The Manhattan Project Party

A recent phone call from a friend has suggested a project for the new year.

Our local SES has used water bombers for a number of years to help cope with bush fires. I am going to propose that they acquire a Canadair CL 415 amphibious fixed-wing airplane and lend it out to me for party purposes.

The aircraft has a tank that will hold 6100 litres of water or fire retardant. If we clean the tank well, we can use it as a giant cocktail mixer.

4000 litres of rye whiskey, 2000 litres of Cinzano Rosso, a bath tub full of orange bitters and a truckload of lemon peel should do it. Take off from the local light plane airport, go to max height until the tank cools down, and then head back to Perth at 500ft.

If we gather the guests on one of the local football ovals, glasses in hand ( or, for that matter, water buckets…) the pilot will be instructed to dump the load as soon as he clears the perimeter of the ground. Those who wish to stand there with their heads held back and their mouths open may do so. If the crowd is dense enough there should be little spillage.

I am still trying to locate a serviceable B-24 to deliver the canapés and snacks. If they can get a Norden bombsight this can be done from 4000 ft. In the interest of public safety we are going to avoid anything with bamboo skewers.

 

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Trick Or Treat

Well, that seems to have gotten rid of the trickortreaters for another year. In this neighbourhood they are organised into parties with adult supervisors to oversee the visit. Nearly all are dressed up – some in quite elaborate costumes – and they all seem delighted with the mini-chocolates or snack bags of chips.

I’m happy to participate and the organised nature of it, with a clear flag to be tied onto the letter box indicating that we are trickortreat friendly, makes it a breeze to deal with. None of the kids are mean or rude.

I have fond memories of this in Canada as a child, though scooting through twilight streets in Calgary in October wearing a bed sheet could be a pretty cold experience.

Others tut-tut it…generally complaining that it is a cultural invasion from America that threatens their very British discipline and good manners. Yeah. That’s what it is all right. Those Americans again. Trump. It must all be the fault of Trump. Prior to this it would have been the all the fault of Eisenhower or Truman. So hard to get that nice stiff British upper lip like before the war…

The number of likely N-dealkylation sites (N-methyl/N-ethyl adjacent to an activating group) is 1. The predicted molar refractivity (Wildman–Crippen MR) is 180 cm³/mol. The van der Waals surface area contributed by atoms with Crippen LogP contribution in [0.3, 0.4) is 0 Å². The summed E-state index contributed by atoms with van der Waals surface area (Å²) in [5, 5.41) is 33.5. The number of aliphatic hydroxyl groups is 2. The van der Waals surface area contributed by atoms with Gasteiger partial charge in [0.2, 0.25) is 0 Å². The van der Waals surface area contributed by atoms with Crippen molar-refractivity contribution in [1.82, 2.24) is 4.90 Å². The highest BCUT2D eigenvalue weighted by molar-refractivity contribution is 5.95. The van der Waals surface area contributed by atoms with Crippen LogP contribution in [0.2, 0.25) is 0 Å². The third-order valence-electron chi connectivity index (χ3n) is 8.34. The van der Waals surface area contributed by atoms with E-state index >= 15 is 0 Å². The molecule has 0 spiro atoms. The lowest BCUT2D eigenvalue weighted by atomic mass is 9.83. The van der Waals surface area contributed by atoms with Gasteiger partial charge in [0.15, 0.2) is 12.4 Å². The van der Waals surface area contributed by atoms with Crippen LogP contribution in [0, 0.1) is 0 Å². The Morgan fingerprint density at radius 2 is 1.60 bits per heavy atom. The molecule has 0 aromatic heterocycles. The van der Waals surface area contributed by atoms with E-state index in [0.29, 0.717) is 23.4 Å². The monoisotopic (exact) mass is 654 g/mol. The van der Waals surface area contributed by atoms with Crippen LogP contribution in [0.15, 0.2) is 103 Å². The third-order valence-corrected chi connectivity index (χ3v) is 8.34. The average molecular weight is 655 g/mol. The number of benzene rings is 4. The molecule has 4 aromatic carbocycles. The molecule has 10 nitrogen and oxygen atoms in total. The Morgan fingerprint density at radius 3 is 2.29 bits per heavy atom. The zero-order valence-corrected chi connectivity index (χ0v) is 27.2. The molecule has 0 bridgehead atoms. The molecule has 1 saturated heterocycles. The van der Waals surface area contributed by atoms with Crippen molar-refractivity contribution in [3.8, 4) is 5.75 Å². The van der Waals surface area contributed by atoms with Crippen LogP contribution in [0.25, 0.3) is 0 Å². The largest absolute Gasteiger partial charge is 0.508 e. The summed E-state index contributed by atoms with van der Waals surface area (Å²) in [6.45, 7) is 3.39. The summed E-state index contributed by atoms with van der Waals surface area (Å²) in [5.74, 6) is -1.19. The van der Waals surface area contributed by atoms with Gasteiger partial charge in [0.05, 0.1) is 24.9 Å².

Perhaps a cathedral service and then a dinner round the pub, or a punchup, innit?

The Question Of Race, Including The Pit Stops

It turns out that if a question is poorly asked, it is poorly answered.

Take the business of black and white. Black people and white people… There are some humans who are really very close to black and some very close to white, but they are a very small percentage of those who are described with these two words. Most of us are either pink, tan, or brown, or a combination of the three. Doesn’t quite have the graphic impact of black and white, but is demonstrably true using a Macbeth colour chart…or our own two eyes in the sunlight.

Or the business of conflating two sets of information to describe someone…and making a horrible set of generalisations while doing it: ” Korean – American ”  to describe someone whose parents were born in Korea or ” African – Australian ” to do the same for someone with parents from Africa. The latter is marginally better than the former on  a pure land mass vs country basis, but not by much. It becomes even weirder when we look at ” Euro- Australian ” or ” Asian – American “. If the last-named has any semantic legs at all it should cover the native American tribes as well as all the peoples who eventually pushed on down to South America. After all, we’re not limiting our classifications to last week, are we? Ice Age is ice age…

And can we footle with the words when the air fares are advantageous? There used to be a classification of ” Eurasian ” that was used to be mean to people in both Europe and Asia by making them feel like they were strangers in their own lands. Now that the luggage and the parrots in cages are going the other way, are there ” Asiopeans “? ” Asiamericans “.